Note: EPA no longer updates this information, but it may be useful as a reference or resource.
Please see www.epa.gov/nsr/ for the latest information on EPA's New Source Review program.
June 7, 1991 Summary of Applicability of Standards at Electric Utility Sources
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The 1977 Clean Air Act Amendments established two new source review programs that were designed to apply to construction of new sources and to modifications at existing sources which might increase pollution in an area. These are the prevention of significant deterioration (PSD) program for clean air areas and the nonattainment new source review program for areas that are not meeting established air quality standards. The EPA recognized that Congress did not intend for every modification to be potentially subject to NSR requirements (for instance, installation of projects that are solely designed and intended to reduce emissions at a source). In practice, EPA has generally excluded pollution control projects at electric utility units form NSR requirements. Today's ruling formally proposes to adopt a formal regulatory exclusion, reinforces EPA's support for use of environmentally-beneficial technology, and interprets existing EPA regulations related to these and other modifications at existing electric utility sources.
The 1990 WEPCO court decision also led to a change to the NSR program. The Seventh Circuit ruled that certain types of modifications at electric utilities should receive different treatment under the NSR regulations. This proposal describes how such modifications at electric utilities will be handled in the future.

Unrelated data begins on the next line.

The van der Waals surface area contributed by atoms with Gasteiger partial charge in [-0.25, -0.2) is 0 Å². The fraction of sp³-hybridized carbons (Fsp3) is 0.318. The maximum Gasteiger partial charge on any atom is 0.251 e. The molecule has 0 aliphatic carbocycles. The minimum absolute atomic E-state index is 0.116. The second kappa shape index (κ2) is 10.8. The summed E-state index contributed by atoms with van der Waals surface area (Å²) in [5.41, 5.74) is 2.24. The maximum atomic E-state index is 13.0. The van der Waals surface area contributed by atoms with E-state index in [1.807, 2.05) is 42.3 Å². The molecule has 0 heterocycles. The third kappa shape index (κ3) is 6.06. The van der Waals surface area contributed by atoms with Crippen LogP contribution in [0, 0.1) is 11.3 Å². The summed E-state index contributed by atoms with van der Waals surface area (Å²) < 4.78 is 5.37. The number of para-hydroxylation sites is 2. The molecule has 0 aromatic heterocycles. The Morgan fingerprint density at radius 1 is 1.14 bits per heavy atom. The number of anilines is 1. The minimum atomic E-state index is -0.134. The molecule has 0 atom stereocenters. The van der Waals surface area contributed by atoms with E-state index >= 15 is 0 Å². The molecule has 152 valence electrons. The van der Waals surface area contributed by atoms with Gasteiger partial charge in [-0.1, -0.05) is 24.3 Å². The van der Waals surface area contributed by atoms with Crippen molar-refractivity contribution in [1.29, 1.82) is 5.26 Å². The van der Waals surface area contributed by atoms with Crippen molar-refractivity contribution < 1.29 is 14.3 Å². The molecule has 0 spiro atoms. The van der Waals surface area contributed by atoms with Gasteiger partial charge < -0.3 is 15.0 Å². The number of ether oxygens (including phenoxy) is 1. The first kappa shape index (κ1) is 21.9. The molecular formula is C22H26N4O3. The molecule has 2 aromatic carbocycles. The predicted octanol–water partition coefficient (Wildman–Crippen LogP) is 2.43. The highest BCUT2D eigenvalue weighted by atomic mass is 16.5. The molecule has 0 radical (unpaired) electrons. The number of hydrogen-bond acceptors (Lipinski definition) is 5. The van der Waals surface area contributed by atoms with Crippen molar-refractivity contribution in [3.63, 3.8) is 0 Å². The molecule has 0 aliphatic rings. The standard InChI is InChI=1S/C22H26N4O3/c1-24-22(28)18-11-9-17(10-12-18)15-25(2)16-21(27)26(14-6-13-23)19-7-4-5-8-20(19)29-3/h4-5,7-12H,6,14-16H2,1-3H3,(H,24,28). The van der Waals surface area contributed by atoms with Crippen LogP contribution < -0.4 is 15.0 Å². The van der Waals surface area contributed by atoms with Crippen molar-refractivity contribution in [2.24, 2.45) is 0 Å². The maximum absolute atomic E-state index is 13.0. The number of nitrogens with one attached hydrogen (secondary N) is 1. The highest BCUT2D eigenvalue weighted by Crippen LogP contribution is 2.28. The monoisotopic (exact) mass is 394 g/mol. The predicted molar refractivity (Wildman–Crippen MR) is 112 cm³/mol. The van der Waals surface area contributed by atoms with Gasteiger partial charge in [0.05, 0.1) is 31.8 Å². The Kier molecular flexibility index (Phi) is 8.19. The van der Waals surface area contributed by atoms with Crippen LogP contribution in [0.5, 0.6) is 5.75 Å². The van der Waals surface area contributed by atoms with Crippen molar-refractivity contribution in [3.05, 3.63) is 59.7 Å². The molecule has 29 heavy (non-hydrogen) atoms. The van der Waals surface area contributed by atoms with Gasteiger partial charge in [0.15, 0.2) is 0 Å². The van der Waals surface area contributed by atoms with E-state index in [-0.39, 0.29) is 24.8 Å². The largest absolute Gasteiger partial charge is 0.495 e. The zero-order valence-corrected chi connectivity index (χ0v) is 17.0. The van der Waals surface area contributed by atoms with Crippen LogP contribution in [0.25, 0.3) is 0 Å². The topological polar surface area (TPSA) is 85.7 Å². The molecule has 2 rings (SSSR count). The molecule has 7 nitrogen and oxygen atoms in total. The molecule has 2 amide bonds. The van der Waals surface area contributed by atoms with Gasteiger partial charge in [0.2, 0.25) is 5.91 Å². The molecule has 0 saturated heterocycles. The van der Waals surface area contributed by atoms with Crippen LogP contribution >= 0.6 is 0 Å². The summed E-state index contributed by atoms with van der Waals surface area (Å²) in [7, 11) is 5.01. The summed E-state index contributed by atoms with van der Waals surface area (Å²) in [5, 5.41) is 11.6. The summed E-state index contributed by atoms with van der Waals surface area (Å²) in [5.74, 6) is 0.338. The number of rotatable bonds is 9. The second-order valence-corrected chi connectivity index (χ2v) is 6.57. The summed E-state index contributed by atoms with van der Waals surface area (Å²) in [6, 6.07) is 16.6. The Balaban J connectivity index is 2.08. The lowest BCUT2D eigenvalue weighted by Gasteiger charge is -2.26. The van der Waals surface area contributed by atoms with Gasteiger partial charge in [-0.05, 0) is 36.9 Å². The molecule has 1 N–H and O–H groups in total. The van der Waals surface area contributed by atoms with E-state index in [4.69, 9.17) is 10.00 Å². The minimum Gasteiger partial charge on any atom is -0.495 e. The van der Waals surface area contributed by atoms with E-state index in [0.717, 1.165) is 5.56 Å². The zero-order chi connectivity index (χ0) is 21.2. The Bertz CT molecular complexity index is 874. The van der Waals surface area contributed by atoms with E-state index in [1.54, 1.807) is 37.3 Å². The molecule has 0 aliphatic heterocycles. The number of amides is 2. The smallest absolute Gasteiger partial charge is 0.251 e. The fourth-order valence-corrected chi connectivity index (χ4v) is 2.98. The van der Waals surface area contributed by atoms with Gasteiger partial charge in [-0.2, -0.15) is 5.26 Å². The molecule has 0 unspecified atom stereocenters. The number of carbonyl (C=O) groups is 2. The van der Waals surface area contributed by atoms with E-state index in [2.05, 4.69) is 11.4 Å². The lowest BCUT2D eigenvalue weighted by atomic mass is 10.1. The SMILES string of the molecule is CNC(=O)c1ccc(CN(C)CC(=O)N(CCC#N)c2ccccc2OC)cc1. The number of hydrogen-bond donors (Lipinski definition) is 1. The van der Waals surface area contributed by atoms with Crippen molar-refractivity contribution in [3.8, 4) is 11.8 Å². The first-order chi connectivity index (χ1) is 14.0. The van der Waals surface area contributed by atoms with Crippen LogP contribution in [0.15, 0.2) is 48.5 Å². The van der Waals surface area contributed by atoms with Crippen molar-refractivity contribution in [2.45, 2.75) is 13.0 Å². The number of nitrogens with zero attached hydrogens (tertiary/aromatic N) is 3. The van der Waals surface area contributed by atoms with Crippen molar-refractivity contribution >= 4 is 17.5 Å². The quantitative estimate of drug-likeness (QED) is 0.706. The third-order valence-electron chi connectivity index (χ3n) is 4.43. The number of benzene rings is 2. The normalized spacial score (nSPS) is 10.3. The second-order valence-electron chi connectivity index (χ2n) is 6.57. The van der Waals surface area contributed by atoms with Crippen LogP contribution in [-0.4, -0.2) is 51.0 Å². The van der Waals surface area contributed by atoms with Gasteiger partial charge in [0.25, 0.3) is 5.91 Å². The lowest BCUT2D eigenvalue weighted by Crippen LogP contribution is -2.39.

Today's proposal is timely for a number of reasons. First, Title IV of the 1990 Amendments addresses the acid rain problem in a way which will cause many utility power plants to undertake pollution control projects. Second, EPA believes its extensive experience with other physical and operational changes at utility sources, the general similarity of equipment within the utility source category, and the extent of publicly available information from such sources support a revision to the NSR applicability criteria. Finally, in passing Title IV, Congress did not suspend any requirements of Title I. However Title I and Title IV are clearly intended to work in concert, not conflict, and today's ruling is intended to ensure that harmony.
Today's proposal implements and explains the provisions of Sections 409 and 415 of Title IV of the 1990 Amendments which provide limited exemptions from new source performance standards (NSPS) and NSR requirements for repowering projects and CCT demonstration projects. Repowering is defined in the proposal as "the replacement of an existing coal-fired boiler with one of the following clean coal technologies: atmospheric or pressurized fluidized bed combustion, integrated gasification combined cycle, magnethohydrodynamics, direct and indirect coal-fired turbines, integrated gasification fuel cells, or as determined by the Administrator, in consultation with the Secretary of Energy, a derivative of one or more of these technologies, and any other technology capable of controlling multiple combustion emissions simultaneously with improved boiler or generation efficiency and with significantly greater waste reduction relative to the performance of technology in widespread commercial use as of the date of enactment of the 1990 Amendments." Repowering also includes any oil and/or gas-fired unit which has been awarded CCT demonstration funding as of January 1, 1991, by the Department of Energy (DOE). Clean coal technology demonstration projects are projects funded under DOE's CCT program or a similar project funded by EPA that utilize any technology not in widespread use as of November 15, 1990. The demonstration projects must achieve significant reductions in SO2 or NOx emissions associated with burning coal in the generation of electricity, process steam, or industrial products.